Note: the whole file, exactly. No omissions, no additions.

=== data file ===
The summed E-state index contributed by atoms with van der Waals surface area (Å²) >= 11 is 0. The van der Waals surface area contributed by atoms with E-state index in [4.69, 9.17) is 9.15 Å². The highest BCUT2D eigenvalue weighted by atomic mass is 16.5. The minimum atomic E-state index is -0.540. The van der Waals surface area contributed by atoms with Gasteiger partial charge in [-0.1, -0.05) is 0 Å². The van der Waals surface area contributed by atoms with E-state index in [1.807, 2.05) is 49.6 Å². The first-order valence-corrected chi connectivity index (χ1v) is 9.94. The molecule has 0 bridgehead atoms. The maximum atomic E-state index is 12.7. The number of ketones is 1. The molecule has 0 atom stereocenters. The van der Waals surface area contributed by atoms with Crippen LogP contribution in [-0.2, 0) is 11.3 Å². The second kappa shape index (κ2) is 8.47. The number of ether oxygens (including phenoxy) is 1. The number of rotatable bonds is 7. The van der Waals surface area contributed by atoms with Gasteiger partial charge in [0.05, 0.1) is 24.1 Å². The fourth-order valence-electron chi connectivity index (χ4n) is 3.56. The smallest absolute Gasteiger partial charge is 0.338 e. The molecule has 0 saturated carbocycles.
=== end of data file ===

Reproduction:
The summed E-state index contributed by atoms with van der Waals surface area (Å²) >= 11 is 0. The van der Waals surface area contributed by atoms with E-state index in [4.69, 9.17) is 9.15 Å². The highest BCUT2D eigenvalue weighted by atomic mass is 16.5. The minimum atomic E-state index is -0.540. The van der Waals surface area contributed by atoms with Gasteiger partial charge in [-0.1, -0.05) is 0 Å². The van der Waals surface area contributed by atoms with E-state index in [1.807, 2.05) is 49.6 Å². The first-order valence-corrected chi connectivity index (χ1v) is 9.94. The molecule has 0 bridgehead atoms. The maximum atomic E-state index is 12.7. The number of ketones is 1. The molecule has 0 atom stereocenters. The van der Waals surface area contributed by atoms with Crippen LogP contribution in [-0.2, 0) is 11.3 Å². The second kappa shape index (κ2) is 8.47. The number of ether oxygens (including phenoxy) is 1. The number of rotatable bonds is 7. The van der Waals surface area contributed by atoms with Gasteiger partial charge in [0.05, 0.1) is 24.1 Å². The fourth-order valence-electron chi connectivity index (χ4n) is 3.56. The smallest absolute Gasteiger partial charge is 0.338 e. The molecule has 0 saturated carbocycles.